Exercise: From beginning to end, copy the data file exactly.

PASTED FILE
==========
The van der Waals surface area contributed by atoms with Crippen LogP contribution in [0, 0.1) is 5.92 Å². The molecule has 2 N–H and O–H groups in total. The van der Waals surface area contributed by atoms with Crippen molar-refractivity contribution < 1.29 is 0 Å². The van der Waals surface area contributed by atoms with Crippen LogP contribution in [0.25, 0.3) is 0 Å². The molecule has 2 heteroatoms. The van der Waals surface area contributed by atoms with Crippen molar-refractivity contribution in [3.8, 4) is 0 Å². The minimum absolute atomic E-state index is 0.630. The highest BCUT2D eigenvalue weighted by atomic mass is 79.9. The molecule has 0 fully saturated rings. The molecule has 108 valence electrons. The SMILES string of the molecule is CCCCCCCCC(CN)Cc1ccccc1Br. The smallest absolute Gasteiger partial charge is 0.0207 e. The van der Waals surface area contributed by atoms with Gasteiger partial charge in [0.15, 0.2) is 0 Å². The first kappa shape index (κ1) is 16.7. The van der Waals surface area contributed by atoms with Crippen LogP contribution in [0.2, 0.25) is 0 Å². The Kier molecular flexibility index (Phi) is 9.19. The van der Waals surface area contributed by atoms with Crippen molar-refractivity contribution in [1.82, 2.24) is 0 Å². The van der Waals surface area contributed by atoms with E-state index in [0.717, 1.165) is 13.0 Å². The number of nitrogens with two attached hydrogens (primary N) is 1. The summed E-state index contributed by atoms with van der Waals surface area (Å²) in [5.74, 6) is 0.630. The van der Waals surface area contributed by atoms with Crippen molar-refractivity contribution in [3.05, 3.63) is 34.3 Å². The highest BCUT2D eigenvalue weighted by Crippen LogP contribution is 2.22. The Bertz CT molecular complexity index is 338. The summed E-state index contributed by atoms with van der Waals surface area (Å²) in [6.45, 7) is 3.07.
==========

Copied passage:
The van der Waals surface area contributed by atoms with Crippen LogP contribution in [0, 0.1) is 5.92 Å². The molecule has 2 N–H and O–H groups in total. The van der Waals surface area contributed by atoms with Crippen molar-refractivity contribution < 1.29 is 0 Å². The van der Waals surface area contributed by atoms with Crippen LogP contribution in [0.25, 0.3) is 0 Å². The molecule has 2 heteroatoms. The van der Waals surface area contributed by atoms with Crippen molar-refractivity contribution in [3.8, 4) is 0 Å². The minimum absolute atomic E-state index is 0.630. The highest BCUT2D eigenvalue weighted by atomic mass is 79.9. The molecule has 0 fully saturated rings. The molecule has 108 valence electrons. The SMILES string of the molecule is CCCCCCCCC(CN)Cc1ccccc1Br. The smallest absolute Gasteiger partial charge is 0.0207 e. The van der Waals surface area contributed by atoms with Gasteiger partial charge in [0.15, 0.2) is 0 Å². The first kappa shape index (κ1) is 16.7. The van der Waals surface area contributed by atoms with Crippen LogP contribution in [0.2, 0.25) is 0 Å². The Kier molecular flexibility index (Phi) is 9.19. The van der Waals surface area contributed by atoms with Crippen molar-refractivity contribution in [1.82, 2.24) is 0 Å². The van der Waals surface area contributed by atoms with E-state index in [0.717, 1.165) is 13.0 Å². The number of nitrogens with two attached hydrogens (primary N) is 1. The summed E-state index contributed by atoms with van der Waals surface area (Å²) in [5.74, 6) is 0.630. The van der Waals surface area contributed by atoms with Crippen molar-refractivity contribution in [3.05, 3.63) is 34.3 Å². The highest BCUT2D eigenvalue weighted by Crippen LogP contribution is 2.22. The Bertz CT molecular complexity index is 338. The summed E-state index contributed by atoms with van der Waals surface area (Å²) in [6.45, 7) is 3.07.